Written by: Stephen Hsu
Primary Source: Information Processing
My old friend Mark Alford (WUSTL) was on campus last week for the inaugural meeting of the FRIB-TA (Facility for Rare Ion Beams Theory Alliance). Over beers he told me he had come up with a pedagogical way to explain Bell’s inequality in a single picture. Here it is.
Mark G. Alford
We give a simple non-mathematical explanation of Bell’s inequality. Using the inequality, we show how the results of Einstein-Podolsky-Rosen (EPR) experiments violate the principle of strong locality, also known as local causality. This indicates, given some reasonable-sounding assumptions, that some sort of faster-than-light influence is present in nature. We discuss the implications, emphasizing the relationship between EPR and the Principle of Relativity, the distinction between causal influences and signals, and the tension between EPR and determinism.
FIG. 4: One trial in the EPRB measurement of polarization for two photons. The final result in this trial is that photon 1 encountered a filter of type B and reflected off it, while photon 2 encountered a filter of type C and passed through it. According to the Bell inequality (Eq. (3)) this sort of result, where the two photons do different things when encountering different filters, should happen no more than 2/3 of the time.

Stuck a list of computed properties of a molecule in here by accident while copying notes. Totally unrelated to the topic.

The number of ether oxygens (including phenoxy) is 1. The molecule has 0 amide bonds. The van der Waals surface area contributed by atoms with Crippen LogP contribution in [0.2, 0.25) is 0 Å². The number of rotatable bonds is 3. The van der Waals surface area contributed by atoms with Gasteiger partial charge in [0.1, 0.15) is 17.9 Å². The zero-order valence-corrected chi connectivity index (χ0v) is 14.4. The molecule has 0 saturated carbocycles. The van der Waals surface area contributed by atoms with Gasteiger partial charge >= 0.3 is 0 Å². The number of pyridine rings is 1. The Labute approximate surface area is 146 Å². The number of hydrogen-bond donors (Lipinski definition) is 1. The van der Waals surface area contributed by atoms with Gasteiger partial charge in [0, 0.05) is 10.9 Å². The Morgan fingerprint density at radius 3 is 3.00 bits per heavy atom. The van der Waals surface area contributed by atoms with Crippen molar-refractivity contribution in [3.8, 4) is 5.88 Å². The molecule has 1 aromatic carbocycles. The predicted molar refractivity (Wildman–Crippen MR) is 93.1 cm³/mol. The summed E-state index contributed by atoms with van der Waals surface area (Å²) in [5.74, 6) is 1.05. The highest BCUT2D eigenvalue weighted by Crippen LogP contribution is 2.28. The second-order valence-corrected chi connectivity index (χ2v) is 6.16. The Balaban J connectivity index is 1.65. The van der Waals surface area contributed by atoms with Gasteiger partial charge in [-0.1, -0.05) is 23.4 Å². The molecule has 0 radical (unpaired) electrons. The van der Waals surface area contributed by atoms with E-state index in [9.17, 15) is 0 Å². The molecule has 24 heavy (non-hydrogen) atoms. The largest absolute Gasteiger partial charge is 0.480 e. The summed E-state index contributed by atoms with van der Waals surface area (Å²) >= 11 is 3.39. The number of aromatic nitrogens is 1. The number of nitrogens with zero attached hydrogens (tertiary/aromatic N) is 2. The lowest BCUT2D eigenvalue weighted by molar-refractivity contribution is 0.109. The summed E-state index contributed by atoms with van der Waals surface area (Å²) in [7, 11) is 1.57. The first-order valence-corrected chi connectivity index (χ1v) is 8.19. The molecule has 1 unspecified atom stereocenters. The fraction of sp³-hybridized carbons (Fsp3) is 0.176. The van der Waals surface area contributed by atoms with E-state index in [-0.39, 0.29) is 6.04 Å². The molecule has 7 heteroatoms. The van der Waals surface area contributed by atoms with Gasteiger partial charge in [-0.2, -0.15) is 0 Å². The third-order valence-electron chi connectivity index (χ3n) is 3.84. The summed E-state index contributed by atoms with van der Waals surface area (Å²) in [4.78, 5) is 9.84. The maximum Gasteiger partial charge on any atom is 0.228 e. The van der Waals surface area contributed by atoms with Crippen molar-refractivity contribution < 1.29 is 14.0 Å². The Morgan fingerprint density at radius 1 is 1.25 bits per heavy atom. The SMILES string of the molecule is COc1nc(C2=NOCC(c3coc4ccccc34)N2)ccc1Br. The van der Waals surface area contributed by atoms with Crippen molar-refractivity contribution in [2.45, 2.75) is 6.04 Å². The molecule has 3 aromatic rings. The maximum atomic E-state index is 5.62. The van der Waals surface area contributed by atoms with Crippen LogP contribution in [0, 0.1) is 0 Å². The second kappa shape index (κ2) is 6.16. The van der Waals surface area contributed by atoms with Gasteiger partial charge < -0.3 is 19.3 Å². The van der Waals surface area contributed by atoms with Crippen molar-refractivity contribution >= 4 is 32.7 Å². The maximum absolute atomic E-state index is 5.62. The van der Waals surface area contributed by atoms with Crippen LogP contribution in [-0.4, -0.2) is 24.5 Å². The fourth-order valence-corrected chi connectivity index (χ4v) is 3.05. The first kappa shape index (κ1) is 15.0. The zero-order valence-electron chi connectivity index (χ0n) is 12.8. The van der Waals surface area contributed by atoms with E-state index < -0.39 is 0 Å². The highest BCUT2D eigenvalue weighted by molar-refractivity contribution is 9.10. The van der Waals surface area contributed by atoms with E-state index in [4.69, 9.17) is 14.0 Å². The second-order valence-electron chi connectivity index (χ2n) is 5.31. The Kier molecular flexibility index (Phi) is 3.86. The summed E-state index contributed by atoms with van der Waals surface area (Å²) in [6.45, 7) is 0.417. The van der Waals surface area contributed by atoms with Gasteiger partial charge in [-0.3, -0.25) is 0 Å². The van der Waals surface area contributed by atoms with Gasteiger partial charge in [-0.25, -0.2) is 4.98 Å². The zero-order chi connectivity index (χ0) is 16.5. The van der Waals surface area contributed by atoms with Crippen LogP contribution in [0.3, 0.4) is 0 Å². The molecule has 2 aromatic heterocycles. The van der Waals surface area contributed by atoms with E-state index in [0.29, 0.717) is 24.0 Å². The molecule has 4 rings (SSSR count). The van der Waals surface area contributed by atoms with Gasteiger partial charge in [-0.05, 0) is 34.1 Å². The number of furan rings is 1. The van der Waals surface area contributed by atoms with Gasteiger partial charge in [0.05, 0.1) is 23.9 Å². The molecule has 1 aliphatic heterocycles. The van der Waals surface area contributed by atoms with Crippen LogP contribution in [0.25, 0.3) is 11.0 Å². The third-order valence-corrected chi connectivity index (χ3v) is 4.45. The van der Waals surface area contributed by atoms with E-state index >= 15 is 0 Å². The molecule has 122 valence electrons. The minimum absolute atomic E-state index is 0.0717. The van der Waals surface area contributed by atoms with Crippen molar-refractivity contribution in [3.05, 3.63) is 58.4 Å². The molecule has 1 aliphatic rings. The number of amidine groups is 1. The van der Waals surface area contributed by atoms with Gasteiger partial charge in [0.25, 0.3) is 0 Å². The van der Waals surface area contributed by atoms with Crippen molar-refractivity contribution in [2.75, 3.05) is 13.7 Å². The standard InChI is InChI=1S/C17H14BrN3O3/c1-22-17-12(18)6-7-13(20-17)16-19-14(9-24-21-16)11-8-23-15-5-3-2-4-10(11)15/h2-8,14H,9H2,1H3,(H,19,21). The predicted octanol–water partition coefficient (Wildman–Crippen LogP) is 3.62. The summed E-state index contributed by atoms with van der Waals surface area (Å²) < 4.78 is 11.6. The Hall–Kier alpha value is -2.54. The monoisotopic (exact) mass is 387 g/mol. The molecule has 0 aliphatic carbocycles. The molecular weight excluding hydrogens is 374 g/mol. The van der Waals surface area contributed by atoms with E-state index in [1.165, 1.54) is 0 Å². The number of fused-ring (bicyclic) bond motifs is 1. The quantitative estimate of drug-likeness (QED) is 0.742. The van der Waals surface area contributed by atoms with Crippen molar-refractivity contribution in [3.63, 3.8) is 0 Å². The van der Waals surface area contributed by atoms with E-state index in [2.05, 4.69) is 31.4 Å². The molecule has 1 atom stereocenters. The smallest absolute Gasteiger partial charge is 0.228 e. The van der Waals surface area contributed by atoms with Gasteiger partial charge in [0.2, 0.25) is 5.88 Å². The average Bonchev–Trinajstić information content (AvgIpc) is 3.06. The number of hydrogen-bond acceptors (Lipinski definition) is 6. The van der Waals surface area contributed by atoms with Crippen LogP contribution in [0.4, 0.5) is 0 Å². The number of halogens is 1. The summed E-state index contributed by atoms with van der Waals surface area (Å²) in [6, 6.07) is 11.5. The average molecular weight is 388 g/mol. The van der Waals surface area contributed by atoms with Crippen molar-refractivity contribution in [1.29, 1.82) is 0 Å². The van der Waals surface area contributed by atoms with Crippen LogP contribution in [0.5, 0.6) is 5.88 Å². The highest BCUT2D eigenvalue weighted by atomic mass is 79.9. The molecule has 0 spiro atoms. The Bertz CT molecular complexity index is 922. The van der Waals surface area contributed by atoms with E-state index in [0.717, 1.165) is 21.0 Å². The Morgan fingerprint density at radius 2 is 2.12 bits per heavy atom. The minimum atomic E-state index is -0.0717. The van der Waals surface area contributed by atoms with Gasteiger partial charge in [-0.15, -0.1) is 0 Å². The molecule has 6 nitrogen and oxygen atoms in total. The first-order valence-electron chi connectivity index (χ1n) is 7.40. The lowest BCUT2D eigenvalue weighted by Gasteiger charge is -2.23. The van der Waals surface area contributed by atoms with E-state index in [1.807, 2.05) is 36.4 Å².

… When polarizations of pairs of spin-singlet photons are measured in real-world experiments, it is found that they do show agreement in same-axis measurements, but when we perform different-axis measurements the two photons only show the same behavior 1/4 of the time; 3/4 of the time they show different behavior: one bounces off its filter and the other passes through. This violates the Bell inequality. Such violation has now been seen in many experiments …
Latest posts by Stephen Hsu (see all)
- Gork revisited, 2018 - January 5, 2018
- Low SES does not decrease heritability of cognitive ability (N=300k) - December 19, 2017
- Quantum Computing near a Tipping Point? - December 18, 2017